I was at a school district meeting a few nights ago. We talked about assessments mandated by the State. This year the assessment has more than twice as many questions and includes material our particular special needs children will not possibly know. In last year’s assessment, testing in a given subject area would be terminated when a child incorrectly answered three consecutive questions. This year all questions must be posed to each student.
One mom was very concerned about the traumatic impact on her 4th grade son. He is gaining traction in school and loses ground when faced with tasks far beyond his abilities. This culminates in a major meltdown when he gets home, and he doesn’t recover for days. Of course that produces an additional burden for mom, above and beyond the usual demands, which are above and beyond those ever expected by any mom. Her question to the district personnel: “Would there be a persuasive impact on the State if we boycotted this testing?” Well, the answer came, probably not and it would hurt the district’s overall scores, funding, etc.
The struggle, repeated in many categories of life in the parent of a special needs child, overwhelms: keeping the big picture in mind (the forest) as we focus on our own child (the trees). I so often just do not give a rip about the district. Yet I know that when En reaches the age of majority, my darling daughter will probably be at the mercy of some state agency whether for insurance coverage, housing or total care.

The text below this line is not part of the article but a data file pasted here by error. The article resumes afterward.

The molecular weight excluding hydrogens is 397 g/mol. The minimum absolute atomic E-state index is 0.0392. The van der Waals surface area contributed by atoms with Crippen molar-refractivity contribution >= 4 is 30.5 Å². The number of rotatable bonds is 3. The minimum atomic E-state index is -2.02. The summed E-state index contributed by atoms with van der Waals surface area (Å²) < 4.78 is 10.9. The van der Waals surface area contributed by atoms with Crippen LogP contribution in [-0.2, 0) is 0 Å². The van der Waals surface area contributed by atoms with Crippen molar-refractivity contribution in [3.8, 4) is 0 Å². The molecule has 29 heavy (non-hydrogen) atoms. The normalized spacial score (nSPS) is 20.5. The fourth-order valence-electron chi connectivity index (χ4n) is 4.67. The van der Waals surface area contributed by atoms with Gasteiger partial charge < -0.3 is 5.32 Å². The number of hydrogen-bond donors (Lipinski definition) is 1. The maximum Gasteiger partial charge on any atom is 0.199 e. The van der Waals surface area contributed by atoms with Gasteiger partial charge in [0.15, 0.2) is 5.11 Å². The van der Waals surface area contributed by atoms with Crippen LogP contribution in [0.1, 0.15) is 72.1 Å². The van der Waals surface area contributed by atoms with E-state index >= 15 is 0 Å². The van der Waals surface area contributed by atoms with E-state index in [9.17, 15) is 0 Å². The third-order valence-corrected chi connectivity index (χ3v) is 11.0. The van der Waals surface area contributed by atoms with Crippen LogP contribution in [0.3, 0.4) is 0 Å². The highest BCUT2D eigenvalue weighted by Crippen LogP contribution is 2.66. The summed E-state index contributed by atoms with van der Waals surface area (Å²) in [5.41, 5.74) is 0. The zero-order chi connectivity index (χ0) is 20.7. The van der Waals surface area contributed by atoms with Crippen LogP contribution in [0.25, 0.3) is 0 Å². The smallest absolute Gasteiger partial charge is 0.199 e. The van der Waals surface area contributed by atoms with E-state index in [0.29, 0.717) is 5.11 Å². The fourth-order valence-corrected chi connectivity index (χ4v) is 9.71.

What then, the forest or the trees?
Well, I rail against this answer: both. However, my greatest responsibility is to raise my child well. So my ambition (one of many in her life) is this: to teach her to take the test, and find the detachment to say, “someone made up a dumb test because the questions didn’t make any sense!”
For her hope and happiness, her view of the forest must embrace alternatives to “what does that mean about ME?” Sometimes, the tests/laws/(fill in the blank) are dumb. Sometimes the decisions lack thorough consideration. Yes, sometimes it really is about someone else!
In which case, I stick with the “tree” in my own home. The forest is always changing and my little tree must be coached so she can navigate that forest as well as possible. Not that she’ll escape unscathed, none of us does. I want her to be able to hold her head up, and know that she is a valuable member of society no matter what she can or cannot do.
After all, if knowledge/education can make the world a better place, shouldn’t we be further along as people than we were 500 years ago?